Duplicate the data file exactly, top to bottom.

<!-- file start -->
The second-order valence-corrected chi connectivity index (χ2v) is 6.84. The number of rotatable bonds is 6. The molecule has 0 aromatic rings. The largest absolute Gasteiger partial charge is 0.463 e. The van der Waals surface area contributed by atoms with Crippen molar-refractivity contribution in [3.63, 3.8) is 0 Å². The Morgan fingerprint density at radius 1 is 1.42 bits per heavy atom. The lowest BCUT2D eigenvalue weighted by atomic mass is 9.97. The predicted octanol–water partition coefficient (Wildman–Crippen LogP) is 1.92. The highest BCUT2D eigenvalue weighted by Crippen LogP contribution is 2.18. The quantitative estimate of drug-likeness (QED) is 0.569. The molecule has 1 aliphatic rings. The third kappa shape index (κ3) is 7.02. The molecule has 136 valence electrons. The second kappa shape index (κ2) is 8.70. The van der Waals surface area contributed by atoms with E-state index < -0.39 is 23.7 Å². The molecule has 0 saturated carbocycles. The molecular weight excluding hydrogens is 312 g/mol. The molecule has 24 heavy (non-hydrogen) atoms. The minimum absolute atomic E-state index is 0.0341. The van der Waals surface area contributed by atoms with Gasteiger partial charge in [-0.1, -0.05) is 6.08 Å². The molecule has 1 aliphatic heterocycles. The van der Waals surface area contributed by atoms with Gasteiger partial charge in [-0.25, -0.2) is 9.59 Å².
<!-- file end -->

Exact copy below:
The second-order valence-corrected chi connectivity index (χ2v) is 6.84. The number of rotatable bonds is 6. The molecule has 0 aromatic rings. The largest absolute Gasteiger partial charge is 0.463 e. The van der Waals surface area contributed by atoms with Crippen molar-refractivity contribution in [3.63, 3.8) is 0 Å². The Morgan fingerprint density at radius 1 is 1.42 bits per heavy atom. The lowest BCUT2D eigenvalue weighted by atomic mass is 9.97. The predicted octanol–water partition coefficient (Wildman–Crippen LogP) is 1.92. The highest BCUT2D eigenvalue weighted by Crippen LogP contribution is 2.18. The quantitative estimate of drug-likeness (QED) is 0.569. The molecule has 1 aliphatic rings. The third kappa shape index (κ3) is 7.02. The molecule has 136 valence electrons. The second kappa shape index (κ2) is 8.70. The van der Waals surface area contributed by atoms with E-state index < -0.39 is 23.7 Å². The molecule has 0 saturated carbocycles. The molecular weight excluding hydrogens is 312 g/mol. The molecule has 24 heavy (non-hydrogen) atoms. The minimum absolute atomic E-state index is 0.0341. The van der Waals surface area contributed by atoms with Gasteiger partial charge in [-0.1, -0.05) is 6.08 Å². The molecule has 1 aliphatic heterocycles. The van der Waals surface area contributed by atoms with Gasteiger partial charge in [-0.25, -0.2) is 9.59 Å².